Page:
By Peter Block
The strength of the leadership idea is its expression of initiative and accountability. The risk is its baggage of dominance and self-centeredness. The underbelly of leadership is that it does not leave much room for partnership. Too often, we put the right pieces and programs in place, yet the fundamental relationship of parenting leader and dependent organization remain unchanged.
Here is a story to illustrate. The leader is the president of a chemical company; we will call him John and the company Atlantic Chemical.
John took over Atlantic Chemical and initiated its turnaround by creating an empowering, people-oriented environment. He decided that his competitive advantage, in what was essentially a commodity business, was the attitude of his people. His strategy was to
- flatten the organization by two to four levels, giving everyone more control over what they did;
- create a participative culture and force the issue with those who did not support a participative style;
- fully inform people about the business and how it was doing in the industry;
- implement worker pay systems geared to real outcomes and earnings;
- eliminate the trappings of privilege; and
- be clear in defining business outcomes in customer-response terms, both internally and externally.
All of this made sense and worked for the business. He led a struggling company into becoming a profitable business. But somewhere in the midst of this, John began to see himself as more and more central to Atlantic Chemical’s success. Undoubtedly encouraged by others, John began to believe that he knew not only what was best for the business but also the best ways for people to behave. Consultants were brought in to create ways of measuring those behaviors, and questionnaires were used to give feedback on those behaviors. A program called “Managing the Atlantic Way” was used to reinforce John’s vision, and all employees were required to sign up for it. John talked about his vision and behaviors over and over and over again until people got it and believed it. Everyone was appraised each year, measured against whether they were managing the Atlantic Way.
The universal theme in John’s story is that people in charge begin to think that the way to achieve and institutionalize change is to
- define the behaviors required,
- view themselves as essential to the change,
- use education as indoctrination, and
- redesign the performance appraisals to ensure compliance.
This is the way strategy turns into dogma. This type of leadership too easily focuses ownership at one point. It encourages the replication of one belief system and tends to be very narrow in giving credit for success. Atlantic Chemical’s success became John’s success. The governance at Atlantic Chemical remained one of parenting, even though “Managing the Atlantic Way” featured major segments on the importance of partnership.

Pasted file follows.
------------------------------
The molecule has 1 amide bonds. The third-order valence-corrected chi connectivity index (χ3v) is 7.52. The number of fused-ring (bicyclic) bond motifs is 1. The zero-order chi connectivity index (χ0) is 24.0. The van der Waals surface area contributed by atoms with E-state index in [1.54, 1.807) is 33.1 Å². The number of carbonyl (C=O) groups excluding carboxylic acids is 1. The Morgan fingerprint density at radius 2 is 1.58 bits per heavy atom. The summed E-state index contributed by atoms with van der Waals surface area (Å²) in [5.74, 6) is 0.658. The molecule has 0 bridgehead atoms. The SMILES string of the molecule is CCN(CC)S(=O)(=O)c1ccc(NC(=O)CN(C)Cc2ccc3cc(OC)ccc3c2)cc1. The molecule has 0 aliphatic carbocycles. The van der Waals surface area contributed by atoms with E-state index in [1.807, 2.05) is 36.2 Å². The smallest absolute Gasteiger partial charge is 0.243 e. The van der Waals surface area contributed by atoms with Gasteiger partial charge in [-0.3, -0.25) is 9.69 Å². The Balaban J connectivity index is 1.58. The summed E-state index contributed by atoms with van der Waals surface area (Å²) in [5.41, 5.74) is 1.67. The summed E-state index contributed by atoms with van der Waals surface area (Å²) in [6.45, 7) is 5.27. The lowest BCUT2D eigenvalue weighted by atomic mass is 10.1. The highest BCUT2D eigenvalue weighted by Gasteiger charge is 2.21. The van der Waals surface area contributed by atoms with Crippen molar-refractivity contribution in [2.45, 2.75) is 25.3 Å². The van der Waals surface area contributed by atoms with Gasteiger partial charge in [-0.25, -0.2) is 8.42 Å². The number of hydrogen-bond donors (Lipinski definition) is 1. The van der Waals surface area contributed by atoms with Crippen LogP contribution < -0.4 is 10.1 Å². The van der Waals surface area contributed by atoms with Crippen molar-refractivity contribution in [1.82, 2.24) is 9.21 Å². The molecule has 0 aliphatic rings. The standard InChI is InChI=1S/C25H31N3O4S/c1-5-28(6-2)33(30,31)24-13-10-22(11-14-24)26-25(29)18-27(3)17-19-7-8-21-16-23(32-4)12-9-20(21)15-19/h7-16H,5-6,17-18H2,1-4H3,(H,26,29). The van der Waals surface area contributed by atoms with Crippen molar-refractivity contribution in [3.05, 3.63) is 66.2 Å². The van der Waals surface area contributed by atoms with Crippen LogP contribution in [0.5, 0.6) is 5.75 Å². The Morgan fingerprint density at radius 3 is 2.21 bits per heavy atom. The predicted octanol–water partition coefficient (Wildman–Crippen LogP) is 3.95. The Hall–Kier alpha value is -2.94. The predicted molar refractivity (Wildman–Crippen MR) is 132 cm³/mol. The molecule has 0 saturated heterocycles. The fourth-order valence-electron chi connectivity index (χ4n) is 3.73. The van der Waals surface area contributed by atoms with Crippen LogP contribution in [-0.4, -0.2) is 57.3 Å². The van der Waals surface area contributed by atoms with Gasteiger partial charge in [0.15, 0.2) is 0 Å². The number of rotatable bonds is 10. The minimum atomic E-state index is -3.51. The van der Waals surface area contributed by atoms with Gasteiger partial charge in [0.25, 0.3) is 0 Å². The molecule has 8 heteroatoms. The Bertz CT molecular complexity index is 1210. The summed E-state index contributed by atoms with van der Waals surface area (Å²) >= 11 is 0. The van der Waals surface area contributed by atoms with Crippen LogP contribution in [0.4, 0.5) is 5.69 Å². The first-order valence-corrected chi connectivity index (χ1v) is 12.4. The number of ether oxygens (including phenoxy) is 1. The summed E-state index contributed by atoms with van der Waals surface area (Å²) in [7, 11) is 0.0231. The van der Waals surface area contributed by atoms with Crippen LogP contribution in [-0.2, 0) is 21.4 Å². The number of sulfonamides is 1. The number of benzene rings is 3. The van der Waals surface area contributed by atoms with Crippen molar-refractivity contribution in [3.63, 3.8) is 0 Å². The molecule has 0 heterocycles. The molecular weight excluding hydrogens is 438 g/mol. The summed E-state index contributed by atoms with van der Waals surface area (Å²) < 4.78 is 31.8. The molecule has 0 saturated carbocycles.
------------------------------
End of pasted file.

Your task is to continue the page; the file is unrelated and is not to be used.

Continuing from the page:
Successful leaders like John begin to believe that a key task is to re-create themselves down through the organization. They begin to wonder, “How do I instill in others the same vision and behaviors that have worked for me?” At the moment, the leader may believe this question reflects a sincere desire to be of service, but to an objective observer it has the stamp of self-interest.
What is even more problematic is that Human Resources and the training function begin to participate and endorse this story. In the move toward the stewardship principles and practices that hold the promise of dramatic changes in the governance of our institutions, HR has a major responsibility to take the role of objective observer and put leadership in a modest context where it belongs.
Adapted from Stewardship: Choosing Service over Self-Interest, 2d ed. (San Francisco: Berrett-Kohler, 2013). In the last 25 years, Peter Block’s Designed Learning has trained over 1,000,000 staff professionals worldwide using his highly successful Flawless Consulting™ workshops. To find out how you can bring this valuable training to your company or organization, contact our Brazilian affiliate Jacqueline Resch at (21) 258-8213/Email: firstname.lastname@example.org. Or, you can contact us in the US at 513-524-2224/Email: email@example.com.